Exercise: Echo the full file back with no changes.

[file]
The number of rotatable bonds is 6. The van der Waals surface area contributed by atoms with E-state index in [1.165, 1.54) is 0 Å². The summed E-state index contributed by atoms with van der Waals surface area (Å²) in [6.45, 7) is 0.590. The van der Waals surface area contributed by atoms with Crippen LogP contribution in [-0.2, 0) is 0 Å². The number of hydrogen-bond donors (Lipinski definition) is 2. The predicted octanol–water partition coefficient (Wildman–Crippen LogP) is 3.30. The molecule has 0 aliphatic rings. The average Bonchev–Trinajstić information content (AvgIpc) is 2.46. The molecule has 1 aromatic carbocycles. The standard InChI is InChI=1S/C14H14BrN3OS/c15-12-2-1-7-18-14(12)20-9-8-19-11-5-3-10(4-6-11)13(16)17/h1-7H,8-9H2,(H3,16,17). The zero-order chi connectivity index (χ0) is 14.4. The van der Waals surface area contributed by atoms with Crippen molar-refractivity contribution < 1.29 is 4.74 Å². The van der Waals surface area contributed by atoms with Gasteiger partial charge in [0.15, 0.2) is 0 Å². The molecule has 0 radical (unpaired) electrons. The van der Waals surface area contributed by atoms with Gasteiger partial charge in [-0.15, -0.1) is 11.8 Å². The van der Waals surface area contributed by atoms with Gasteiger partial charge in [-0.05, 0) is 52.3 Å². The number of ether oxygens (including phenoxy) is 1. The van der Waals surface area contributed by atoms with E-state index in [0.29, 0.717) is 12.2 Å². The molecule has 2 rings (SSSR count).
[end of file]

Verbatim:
The number of rotatable bonds is 6. The van der Waals surface area contributed by atoms with E-state index in [1.165, 1.54) is 0 Å². The summed E-state index contributed by atoms with van der Waals surface area (Å²) in [6.45, 7) is 0.590. The van der Waals surface area contributed by atoms with Crippen LogP contribution in [-0.2, 0) is 0 Å². The number of hydrogen-bond donors (Lipinski definition) is 2. The predicted octanol–water partition coefficient (Wildman–Crippen LogP) is 3.30. The molecule has 0 aliphatic rings. The average Bonchev–Trinajstić information content (AvgIpc) is 2.46. The molecule has 1 aromatic carbocycles. The standard InChI is InChI=1S/C14H14BrN3OS/c15-12-2-1-7-18-14(12)20-9-8-19-11-5-3-10(4-6-11)13(16)17/h1-7H,8-9H2,(H3,16,17). The zero-order chi connectivity index (χ0) is 14.4. The van der Waals surface area contributed by atoms with Crippen molar-refractivity contribution < 1.29 is 4.74 Å². The van der Waals surface area contributed by atoms with Gasteiger partial charge in [0.15, 0.2) is 0 Å². The molecule has 0 radical (unpaired) electrons. The van der Waals surface area contributed by atoms with Gasteiger partial charge in [-0.15, -0.1) is 11.8 Å². The van der Waals surface area contributed by atoms with Gasteiger partial charge in [-0.05, 0) is 52.3 Å². The number of ether oxygens (including phenoxy) is 1. The van der Waals surface area contributed by atoms with E-state index in [0.29, 0.717) is 12.2 Å². The molecule has 2 rings (SSSR count).